No book on this part of the country would be complete without mentioning the gun battle at Roscoe between two of the Younger brothers and Pinkerton detectives sent by the railroad from Chicago to capture the train-robbing associates of Jesse James. Roscoe is on the road between Osceola and Monegaw, where the Youngers liked to hang out. John Younger and two of the Pinkertons were killed in the shootout. Dr. Lawrence Lewis was one of the post-mortem attending physicians.

Truman Dam at Warsaw blocked paddlefish from the upper Osage and drowned their spawning grounds. Today, the Missouri Department of Conservation artificially raises paddlefish. These hatchery-raised fish are stocked in the lake and make spawning runs up the Osage but reproduction is very rare. Osceola is also not far from significant waterfowl hunting at Schell-Osage.

Although the Osage River (now backed up by Truman Dam and Reservoir) still forms one border of the town, Osceola is “Not the River Town it used to be,” as Chapter 5 is titled. The riverbank is now owned by the Corps of Engineers and is off limits to commercial marinas. “Some losses are forever,” Lewis sums up the story of Truman Dam and Reservoir and his hometown.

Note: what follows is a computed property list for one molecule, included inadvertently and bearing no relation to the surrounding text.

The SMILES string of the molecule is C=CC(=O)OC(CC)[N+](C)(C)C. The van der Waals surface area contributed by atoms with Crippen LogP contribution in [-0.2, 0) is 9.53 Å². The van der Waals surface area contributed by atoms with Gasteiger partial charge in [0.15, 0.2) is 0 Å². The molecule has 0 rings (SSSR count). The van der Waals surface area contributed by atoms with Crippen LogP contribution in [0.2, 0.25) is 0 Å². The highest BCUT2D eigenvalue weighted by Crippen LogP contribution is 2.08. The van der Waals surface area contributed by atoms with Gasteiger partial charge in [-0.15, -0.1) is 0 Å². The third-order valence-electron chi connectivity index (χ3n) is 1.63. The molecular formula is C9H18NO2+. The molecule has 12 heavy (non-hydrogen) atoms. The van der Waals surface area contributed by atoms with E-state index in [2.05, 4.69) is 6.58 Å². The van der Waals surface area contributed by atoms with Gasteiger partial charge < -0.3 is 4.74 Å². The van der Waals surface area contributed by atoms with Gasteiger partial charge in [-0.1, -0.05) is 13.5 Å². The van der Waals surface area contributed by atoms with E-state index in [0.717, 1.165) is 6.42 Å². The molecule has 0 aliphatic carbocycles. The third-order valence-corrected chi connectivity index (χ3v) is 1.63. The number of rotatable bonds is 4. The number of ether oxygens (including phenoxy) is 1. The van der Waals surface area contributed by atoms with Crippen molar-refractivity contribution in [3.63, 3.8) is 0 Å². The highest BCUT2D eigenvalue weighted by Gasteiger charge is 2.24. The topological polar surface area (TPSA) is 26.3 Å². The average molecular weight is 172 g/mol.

One might not recognize Osceola as a seat of Platonic philosophy, but as a result of the work and life of Thomas Moore Johnson, “the Sage of the Osage,” Osceola was at one time the center of Platonism in the Midwest. Johnson was an acquaintance of the New England transcendentalists and collector of learned tomes, leaving a renowned library (known locally as the “book house”) of esoteric and wide-ranging works of philosophy and religions of the world in many languages.

Lewis’s research ranges widely from court records of the environmental lawsuit and scientific analysis of the meteor strike to historic correspondence of citizens and more recent personal reminiscences, his own and those of other longtime residents. The town this book reveals is surprising. Readers will go on a voyage of discovery in Osceola: A Town on the Border.

This review is also published in the April issue of River Hills Traveler ( ) In addition to the review, we provided RHT a number of vintage photos of Osceola on the Osage.

OSCEOLA: A Town on the Border, by Lawrence B. Lewis, is available on             CreateSpace Independent Publishing Platform, 2016.Paperback, 174 pages. $18.99

COMING IN 2017: JAMES FORK OF THE WHITE: Transformation of an Ozark River.

Sample pages from this new book can be seen at

Our earlier ‘river book,’ DAMMING THE OSAGE, can be seen at